George, who has stubbornly refused to mate with the female tortoises from a related subspecies placed in his pen, has been considered the last of his kind since his discovery in 1971.
His wrinkled face became a symbol of how human activity leads to extinction, and the meter-wide, 88-kilo tortoise has long held the Guinness Book of World Records title of "rarest living creature."
Three of the 14 species of Galapagos tortoises - which helped Charles Darwin develop the theory of natural selection - have become extinct because of hunting and competition for food from goats introduced in the 1950's.
The loss of George - the first tortoise found on the island of Pinta since 1906 - would have brought that number to four.
"Even after 35 years, Lonesome George seems uninterested in passing on his unique genes and has failed to produce offspring," said lead author Michael Russello of the University of British Columbia Okanagan who began working with the tortoises as a postdoctoral fellow at Yale.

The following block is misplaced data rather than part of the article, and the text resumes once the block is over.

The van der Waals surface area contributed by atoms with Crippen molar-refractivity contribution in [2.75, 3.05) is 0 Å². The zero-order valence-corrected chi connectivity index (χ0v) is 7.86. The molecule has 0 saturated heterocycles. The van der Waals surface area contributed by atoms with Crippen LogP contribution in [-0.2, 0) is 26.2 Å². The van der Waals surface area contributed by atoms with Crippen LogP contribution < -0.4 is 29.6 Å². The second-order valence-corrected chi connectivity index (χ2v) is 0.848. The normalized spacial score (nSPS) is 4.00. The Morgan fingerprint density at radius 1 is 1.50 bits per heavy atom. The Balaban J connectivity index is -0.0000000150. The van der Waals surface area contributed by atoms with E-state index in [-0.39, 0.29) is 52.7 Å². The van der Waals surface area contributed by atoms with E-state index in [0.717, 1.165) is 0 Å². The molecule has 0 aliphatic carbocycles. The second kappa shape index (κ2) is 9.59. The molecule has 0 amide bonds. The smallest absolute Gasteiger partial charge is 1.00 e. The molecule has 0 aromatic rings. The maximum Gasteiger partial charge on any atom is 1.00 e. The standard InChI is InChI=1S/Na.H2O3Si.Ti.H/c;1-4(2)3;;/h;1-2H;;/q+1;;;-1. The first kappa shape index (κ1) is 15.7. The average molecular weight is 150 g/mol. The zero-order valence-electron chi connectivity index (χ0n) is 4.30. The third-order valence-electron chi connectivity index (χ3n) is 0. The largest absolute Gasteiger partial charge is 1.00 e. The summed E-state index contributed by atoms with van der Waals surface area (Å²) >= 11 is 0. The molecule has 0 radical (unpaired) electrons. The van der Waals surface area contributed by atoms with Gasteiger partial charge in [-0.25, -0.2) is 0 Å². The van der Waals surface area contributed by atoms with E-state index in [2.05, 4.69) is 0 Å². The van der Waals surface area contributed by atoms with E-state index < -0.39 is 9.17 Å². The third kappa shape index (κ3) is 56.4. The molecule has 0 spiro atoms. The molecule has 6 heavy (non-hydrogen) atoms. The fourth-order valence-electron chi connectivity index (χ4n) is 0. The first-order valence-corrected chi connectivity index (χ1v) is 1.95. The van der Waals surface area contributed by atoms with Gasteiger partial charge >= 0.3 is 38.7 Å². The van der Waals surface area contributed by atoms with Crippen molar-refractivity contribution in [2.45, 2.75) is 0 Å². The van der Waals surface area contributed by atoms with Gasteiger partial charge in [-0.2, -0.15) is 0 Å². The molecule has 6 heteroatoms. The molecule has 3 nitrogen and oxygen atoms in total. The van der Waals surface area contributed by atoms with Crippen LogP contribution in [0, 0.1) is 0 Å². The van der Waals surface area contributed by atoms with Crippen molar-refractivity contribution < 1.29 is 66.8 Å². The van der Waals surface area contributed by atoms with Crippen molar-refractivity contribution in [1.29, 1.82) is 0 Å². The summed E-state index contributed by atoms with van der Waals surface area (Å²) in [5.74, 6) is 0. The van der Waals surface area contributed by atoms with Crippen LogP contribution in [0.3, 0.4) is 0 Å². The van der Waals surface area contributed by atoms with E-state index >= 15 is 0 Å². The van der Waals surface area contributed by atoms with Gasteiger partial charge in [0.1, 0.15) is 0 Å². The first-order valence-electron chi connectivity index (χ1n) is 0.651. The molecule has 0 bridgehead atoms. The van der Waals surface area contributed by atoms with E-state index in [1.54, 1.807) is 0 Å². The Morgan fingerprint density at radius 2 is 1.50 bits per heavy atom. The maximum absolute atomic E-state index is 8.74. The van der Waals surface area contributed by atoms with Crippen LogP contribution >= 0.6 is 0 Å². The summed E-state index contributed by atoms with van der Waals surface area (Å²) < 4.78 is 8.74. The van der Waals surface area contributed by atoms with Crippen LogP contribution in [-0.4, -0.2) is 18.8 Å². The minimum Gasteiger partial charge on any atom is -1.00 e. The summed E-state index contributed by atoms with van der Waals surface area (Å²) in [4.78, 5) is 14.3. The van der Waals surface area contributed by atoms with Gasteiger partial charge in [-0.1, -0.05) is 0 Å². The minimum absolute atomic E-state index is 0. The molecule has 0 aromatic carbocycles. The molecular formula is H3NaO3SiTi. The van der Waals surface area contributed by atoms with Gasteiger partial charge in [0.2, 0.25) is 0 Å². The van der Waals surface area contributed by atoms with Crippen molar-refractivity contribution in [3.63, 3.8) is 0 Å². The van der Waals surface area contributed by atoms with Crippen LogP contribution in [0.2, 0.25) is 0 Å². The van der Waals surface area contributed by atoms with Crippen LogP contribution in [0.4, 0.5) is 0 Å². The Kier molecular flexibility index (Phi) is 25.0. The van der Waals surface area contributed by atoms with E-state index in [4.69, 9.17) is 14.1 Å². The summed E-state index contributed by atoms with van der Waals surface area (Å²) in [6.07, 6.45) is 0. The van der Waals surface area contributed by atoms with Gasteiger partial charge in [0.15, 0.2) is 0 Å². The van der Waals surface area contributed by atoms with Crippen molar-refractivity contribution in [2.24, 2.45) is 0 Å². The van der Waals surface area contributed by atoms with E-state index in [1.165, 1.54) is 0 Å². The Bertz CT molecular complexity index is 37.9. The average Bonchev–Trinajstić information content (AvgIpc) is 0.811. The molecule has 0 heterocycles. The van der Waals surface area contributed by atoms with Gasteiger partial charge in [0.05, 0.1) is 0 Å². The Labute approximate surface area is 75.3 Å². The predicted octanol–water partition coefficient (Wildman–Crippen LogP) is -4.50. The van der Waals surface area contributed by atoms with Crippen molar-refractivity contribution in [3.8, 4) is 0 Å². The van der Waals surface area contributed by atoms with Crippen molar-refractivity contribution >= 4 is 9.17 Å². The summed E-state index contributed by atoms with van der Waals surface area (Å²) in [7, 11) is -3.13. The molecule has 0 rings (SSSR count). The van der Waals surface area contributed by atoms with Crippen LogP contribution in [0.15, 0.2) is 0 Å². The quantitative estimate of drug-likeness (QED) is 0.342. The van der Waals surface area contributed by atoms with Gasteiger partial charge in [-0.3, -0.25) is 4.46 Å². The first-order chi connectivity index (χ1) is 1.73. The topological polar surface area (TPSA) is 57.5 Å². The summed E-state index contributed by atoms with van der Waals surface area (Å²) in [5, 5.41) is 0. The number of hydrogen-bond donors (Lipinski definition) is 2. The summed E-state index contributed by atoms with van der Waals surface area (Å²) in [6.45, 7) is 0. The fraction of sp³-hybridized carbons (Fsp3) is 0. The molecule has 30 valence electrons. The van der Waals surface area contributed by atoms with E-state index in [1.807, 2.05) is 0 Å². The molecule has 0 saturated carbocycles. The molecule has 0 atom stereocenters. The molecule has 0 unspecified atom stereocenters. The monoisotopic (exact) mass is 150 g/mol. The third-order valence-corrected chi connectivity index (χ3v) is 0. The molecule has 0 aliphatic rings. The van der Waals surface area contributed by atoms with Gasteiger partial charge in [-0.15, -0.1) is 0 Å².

"The continuing saga surrounding the search for a mate has positioned Lonesome George as a potent conservation icon, not just for Galapagos, but worldwide."
Researchers now hope that another tortoise from George's subspecies - Geochelone abingdoni - may be living the neighboring Galapagos island of Isabela.
A multinational team headed by researchers at Yale has identified a tortoise which has half his genes in common with George and is "clearly a first generation hybrid between the native tortoises from the islands of Isabela and Pinta."
They hope that with further testing they will be able to find a genetically pure Pinta tortoise among the 2,000 tortoises living on Isabela and start a breeding program.
"These findings offer the potential for transforming the legacy of Lonesome George from an enduring symbol or rarity to a conservation success story," said Yale biologist Jeffrey Powell.
It will take a team of about 20 people around two months to do an exhaustive sampling and transmitter-tagging of the tortoises on the volcano and then to find the potential Pinta tortoises and bring them in captivity.
The study was published in the May 1 edition of Current Biology.
Tue May 1, 3:09 PM ET